There is, as of now, no ostensibly world class riposte to Rooney, Drogba or Fabregas on the Tottenham squad list. Gomes, King and Gallas at their fittest and best might dispute this. So might Hollywood left winger Gareth Bale and his three poetic playmakers. Realistically however, Spurs are unable to challenge seriously for the most prestigous prizes. There are also two flaws that could stop them from maintaining their place in the top four: Redknapp is striker-lite and tactically obtuse in both 'big' and 'small' fixtures. Neither Defoe nor Crouch - Arry's Pompey lads - has ever claimed an England shirt as his own; that of a boring and frivolous major tournament team. Their partnership is primitive, big man / small man stuff, hardworking and unpleasant for ordinary defenders but unlikely to intimidate managers who boast Rooney, Drogba, Torres, Tevez and Van Persie. One up top will suit the wanderer, van der Vaart. It is an increasingly important tactical assumption, especially away from home and in Europe. Earlier this year though, Pavlyuchenko and Defoe intelligently moved Chelsea and Arsenal into defeat within the space of four days to guide Tottenham into the Champions League. They showed that, as mobile and skilled distractions in the final third, 4-4-2 can still threaten the titans of the game, whether coming up against a 4-3-2-1 or a 4-2-3-1.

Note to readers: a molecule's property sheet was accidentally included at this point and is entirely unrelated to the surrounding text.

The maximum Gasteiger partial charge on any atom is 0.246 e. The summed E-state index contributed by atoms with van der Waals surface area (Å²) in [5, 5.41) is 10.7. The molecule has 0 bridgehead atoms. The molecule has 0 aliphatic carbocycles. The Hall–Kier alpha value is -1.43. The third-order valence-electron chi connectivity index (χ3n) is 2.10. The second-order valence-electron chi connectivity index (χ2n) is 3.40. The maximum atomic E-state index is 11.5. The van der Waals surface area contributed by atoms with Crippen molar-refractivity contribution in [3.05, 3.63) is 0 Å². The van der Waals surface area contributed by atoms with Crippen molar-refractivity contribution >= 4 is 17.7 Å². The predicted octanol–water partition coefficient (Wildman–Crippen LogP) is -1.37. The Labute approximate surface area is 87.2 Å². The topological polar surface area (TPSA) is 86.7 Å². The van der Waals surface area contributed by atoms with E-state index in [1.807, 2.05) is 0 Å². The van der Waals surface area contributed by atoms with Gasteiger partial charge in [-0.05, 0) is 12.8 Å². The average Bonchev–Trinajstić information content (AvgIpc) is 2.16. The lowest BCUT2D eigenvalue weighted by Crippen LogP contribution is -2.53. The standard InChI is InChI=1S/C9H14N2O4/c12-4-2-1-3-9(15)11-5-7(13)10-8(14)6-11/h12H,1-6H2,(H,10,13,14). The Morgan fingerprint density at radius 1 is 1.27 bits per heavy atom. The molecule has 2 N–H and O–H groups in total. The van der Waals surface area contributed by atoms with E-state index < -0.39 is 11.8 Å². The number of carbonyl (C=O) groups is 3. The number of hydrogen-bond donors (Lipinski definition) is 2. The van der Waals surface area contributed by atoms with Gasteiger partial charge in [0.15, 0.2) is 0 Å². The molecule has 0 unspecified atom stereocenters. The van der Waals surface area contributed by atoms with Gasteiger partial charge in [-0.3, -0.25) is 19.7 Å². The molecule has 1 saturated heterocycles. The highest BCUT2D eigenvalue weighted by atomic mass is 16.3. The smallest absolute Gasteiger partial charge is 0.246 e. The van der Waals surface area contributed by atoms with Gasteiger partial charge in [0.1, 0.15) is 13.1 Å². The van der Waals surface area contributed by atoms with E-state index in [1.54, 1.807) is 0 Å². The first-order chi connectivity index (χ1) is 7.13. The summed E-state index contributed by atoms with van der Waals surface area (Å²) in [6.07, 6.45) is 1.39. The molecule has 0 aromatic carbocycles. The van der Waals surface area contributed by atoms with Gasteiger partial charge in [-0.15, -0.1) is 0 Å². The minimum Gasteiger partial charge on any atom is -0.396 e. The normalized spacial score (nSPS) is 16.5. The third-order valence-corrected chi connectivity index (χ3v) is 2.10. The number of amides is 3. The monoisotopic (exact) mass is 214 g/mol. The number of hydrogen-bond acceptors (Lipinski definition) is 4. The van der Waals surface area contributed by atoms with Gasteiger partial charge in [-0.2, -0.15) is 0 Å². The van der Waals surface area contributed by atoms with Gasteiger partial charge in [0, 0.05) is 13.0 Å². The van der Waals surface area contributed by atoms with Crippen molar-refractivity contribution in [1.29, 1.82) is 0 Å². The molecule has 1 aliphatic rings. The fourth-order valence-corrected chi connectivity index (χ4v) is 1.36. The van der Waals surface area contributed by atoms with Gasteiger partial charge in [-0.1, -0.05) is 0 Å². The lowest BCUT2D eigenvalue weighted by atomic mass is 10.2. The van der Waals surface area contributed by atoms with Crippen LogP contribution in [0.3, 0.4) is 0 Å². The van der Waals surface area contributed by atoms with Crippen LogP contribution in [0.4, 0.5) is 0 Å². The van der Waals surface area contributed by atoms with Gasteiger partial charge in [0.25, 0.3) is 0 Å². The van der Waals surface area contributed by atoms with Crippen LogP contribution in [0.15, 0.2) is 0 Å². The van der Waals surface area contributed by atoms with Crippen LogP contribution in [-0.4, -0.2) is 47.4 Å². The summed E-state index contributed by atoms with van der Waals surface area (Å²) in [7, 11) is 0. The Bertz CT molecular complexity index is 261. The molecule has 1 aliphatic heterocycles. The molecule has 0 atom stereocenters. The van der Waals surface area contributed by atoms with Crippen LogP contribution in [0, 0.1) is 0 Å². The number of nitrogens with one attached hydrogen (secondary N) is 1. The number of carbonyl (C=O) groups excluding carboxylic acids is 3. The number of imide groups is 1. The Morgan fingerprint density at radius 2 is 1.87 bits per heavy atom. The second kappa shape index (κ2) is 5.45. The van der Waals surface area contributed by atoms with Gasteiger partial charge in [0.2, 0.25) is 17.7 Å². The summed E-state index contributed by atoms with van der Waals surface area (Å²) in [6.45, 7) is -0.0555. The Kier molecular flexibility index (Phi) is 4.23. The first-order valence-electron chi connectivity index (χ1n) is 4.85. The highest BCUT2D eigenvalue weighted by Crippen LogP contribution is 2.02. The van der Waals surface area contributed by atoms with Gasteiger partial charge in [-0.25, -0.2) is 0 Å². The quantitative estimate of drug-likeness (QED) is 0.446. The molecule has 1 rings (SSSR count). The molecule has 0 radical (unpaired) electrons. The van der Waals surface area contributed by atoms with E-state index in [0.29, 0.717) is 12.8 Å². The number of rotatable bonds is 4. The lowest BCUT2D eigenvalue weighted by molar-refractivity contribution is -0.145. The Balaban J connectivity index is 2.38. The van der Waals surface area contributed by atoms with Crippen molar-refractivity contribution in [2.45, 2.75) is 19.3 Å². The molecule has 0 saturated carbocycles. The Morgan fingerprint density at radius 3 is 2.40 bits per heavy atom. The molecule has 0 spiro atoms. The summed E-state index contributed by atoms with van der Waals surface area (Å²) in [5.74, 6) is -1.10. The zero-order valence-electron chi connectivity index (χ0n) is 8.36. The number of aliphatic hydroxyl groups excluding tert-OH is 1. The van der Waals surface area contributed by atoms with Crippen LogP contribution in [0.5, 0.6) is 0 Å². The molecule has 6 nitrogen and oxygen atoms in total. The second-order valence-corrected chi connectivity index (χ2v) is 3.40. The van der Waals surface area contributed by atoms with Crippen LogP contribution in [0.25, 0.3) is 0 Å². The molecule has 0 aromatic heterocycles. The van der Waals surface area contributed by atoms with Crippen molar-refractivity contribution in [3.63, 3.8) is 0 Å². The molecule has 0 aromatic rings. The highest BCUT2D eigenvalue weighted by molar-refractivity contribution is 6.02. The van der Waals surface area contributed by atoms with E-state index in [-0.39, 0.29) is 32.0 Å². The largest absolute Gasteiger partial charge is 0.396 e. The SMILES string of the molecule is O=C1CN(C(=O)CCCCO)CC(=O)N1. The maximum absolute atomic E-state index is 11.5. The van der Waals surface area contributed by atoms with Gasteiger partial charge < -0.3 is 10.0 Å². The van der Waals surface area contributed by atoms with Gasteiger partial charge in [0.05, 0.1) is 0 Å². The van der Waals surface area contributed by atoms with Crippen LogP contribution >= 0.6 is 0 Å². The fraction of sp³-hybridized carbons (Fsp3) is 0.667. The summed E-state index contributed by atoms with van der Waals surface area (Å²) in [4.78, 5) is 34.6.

However we now know there is nothing the Russian can do to atone for, well, whatever it is he had done wrong. Focused and upbeat every warm up, a fan's favourite in every stand, a proven goalscorer when it matters. In all competitions, he has scored for Spurs at a rate of 0.40 goals per game, Defoe at 0.40, Crouch at 0.35. And unlike his peers, Pavlyuchenko has had to get used to the speed of the Premiership, too often starved of opportunities. His most crucial goals include the first in Reknapp's tenure against Bolton, dragging Spurs away from the relegation mire in October 2008; there after arbitrarily ostracised, coming on to net twice against Wigan at the DW last season. He has scored the two most significant (rescue) goals of the 2010/11 campaign so far; a spectacular strike in Switzerland against Young Boys and, after losing at home againt Wigan, the delicate goal against Wolves that ensured Spurs their first league win of the season at White Hart Lane. His omission when there is no superior striker at the club - especially when Defoe is injured - can not be explained in footballing terms. Recruitment nightmares Rebrov, Postiga and Rasiak are distant memories. Perhaps it is too much to ask for the amelioration of the current caliber (Europa League / top half of the Premiership table) of strikers. Prioritising Pavlyuchenko every week is something Redknapp can do.